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Presidential Candidates Set Bad Security Examples

March 5, 2015

Two of the leading candidates for President in 2016 have offered voters bad examples of cyber security practices in the past month.

Hillary Clinton and Jeb Bush, the former the leading presumed contender for the Democratic nomination, and the latter the leading presumed contender for the Republican nomination, have proven to be failed leaders in cyber security and privacy matters.

Clinton’s well-publicized use of personal email to conduct U.S. State Department business as its Secretary and Bush’s less-publicized release of personal details of constituents who emailed him as Governor of Florida in the name of “transparency” demonstrate a disturbing lack of awareness of online security and privacy.

Clinton’s use of personal email off the security of the State Department’s network would make any IT person’s head spin, not to mention violate federal regulations.

Bush, in a flawed attempt to provide transparency by releasing emails from his terms as governor that he knew would be requested at some point, violated the confidentiality of constituents who emailed him by failing to redact the personal details they revealed in those emails, including Social Security Numbers in some cases.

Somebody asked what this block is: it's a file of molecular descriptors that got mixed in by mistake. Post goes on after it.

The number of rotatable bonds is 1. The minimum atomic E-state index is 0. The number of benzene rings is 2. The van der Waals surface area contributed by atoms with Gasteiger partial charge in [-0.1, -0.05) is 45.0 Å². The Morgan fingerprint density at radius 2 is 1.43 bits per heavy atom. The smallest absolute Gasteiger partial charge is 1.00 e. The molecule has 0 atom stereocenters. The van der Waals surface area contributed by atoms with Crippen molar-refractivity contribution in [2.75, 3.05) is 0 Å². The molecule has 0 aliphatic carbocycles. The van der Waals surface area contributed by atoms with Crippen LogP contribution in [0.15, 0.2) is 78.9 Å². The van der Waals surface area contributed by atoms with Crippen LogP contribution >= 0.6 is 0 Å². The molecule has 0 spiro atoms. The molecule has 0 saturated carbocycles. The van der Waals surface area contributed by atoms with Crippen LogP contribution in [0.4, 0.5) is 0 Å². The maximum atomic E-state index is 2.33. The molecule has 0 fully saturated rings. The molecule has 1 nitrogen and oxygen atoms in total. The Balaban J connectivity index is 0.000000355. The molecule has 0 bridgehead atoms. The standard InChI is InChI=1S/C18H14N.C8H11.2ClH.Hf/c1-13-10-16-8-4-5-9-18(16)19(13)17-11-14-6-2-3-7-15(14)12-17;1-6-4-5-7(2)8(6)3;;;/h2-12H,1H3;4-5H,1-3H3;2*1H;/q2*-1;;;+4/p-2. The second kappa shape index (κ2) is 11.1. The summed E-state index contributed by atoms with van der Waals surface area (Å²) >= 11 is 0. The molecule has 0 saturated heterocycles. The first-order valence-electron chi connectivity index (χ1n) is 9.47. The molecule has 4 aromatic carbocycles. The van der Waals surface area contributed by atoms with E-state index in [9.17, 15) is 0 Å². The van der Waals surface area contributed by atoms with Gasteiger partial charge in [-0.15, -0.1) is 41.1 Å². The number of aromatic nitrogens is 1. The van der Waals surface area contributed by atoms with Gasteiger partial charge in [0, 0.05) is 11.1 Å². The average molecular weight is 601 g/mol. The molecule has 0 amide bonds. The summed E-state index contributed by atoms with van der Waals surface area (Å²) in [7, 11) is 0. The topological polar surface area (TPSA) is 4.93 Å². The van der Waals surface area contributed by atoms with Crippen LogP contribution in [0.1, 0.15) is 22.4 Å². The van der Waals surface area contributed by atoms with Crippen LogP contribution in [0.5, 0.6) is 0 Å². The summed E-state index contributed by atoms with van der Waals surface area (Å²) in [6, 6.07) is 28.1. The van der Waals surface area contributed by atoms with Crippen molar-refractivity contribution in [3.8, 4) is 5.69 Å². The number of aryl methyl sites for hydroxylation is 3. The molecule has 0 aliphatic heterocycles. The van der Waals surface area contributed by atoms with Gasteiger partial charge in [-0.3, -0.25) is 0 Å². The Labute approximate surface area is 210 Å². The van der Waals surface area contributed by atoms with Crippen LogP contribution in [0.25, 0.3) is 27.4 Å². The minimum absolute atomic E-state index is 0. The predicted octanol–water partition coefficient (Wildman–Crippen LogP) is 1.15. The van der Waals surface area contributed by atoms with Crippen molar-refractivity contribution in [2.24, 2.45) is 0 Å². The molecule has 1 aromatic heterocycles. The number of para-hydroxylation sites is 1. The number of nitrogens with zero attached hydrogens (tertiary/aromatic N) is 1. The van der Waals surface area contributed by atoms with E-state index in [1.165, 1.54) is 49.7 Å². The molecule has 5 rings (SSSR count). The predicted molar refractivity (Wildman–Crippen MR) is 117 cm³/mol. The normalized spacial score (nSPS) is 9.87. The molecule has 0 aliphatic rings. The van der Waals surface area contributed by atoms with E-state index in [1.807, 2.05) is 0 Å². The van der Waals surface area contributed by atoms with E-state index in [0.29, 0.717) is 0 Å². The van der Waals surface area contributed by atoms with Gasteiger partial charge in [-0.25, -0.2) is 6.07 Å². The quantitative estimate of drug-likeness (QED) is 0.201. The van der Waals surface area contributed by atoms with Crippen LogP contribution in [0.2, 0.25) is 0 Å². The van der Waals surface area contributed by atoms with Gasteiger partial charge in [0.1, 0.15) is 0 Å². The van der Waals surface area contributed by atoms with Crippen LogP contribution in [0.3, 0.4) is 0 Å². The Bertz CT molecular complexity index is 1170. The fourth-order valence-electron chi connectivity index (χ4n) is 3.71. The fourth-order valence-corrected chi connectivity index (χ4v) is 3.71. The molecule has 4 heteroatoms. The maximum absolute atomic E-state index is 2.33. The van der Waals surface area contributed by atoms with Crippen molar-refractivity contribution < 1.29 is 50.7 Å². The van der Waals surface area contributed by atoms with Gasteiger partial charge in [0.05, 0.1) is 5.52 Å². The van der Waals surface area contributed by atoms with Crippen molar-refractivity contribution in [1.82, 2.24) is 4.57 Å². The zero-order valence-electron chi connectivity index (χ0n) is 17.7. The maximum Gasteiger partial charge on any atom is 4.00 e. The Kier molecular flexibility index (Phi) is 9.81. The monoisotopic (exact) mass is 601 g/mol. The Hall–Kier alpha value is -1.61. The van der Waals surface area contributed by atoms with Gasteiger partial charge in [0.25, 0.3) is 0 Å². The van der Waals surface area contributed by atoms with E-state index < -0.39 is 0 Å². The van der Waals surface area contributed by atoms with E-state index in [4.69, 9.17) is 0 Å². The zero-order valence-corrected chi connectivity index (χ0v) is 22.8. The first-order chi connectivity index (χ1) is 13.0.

The notifications alerting constituents that their emails were a matter of public record weren’t on the online forms they submitted but in the automatic replies they received AFTER they emailed.

Unfortunately, I can’t say I’m surprised. Some of the people who should know the most about cyber security seem to be the most egregious violators of common sense security measures.

I’ll never forget the time I visited a couple performing outsourced human resources tasks for the Department of Homeland Security. They had viruses on both laptops they used to store and analyze the applications of Homeland Security applicants.

Neither laptop had adequate anti-virus software, and worse, neither required a password to boot into Windows. Just turn it on and a treasure trove of personal information for job applicants for sensitive security positions awaited. I mean, it’s not like a laptop has ever been stolen or lost ( /snark ).

So, the lessons to be learned here are not to follow the examples of politicians and government officials when it comes to online behavior, and most certainly don’t send government officials your Social Security Number.

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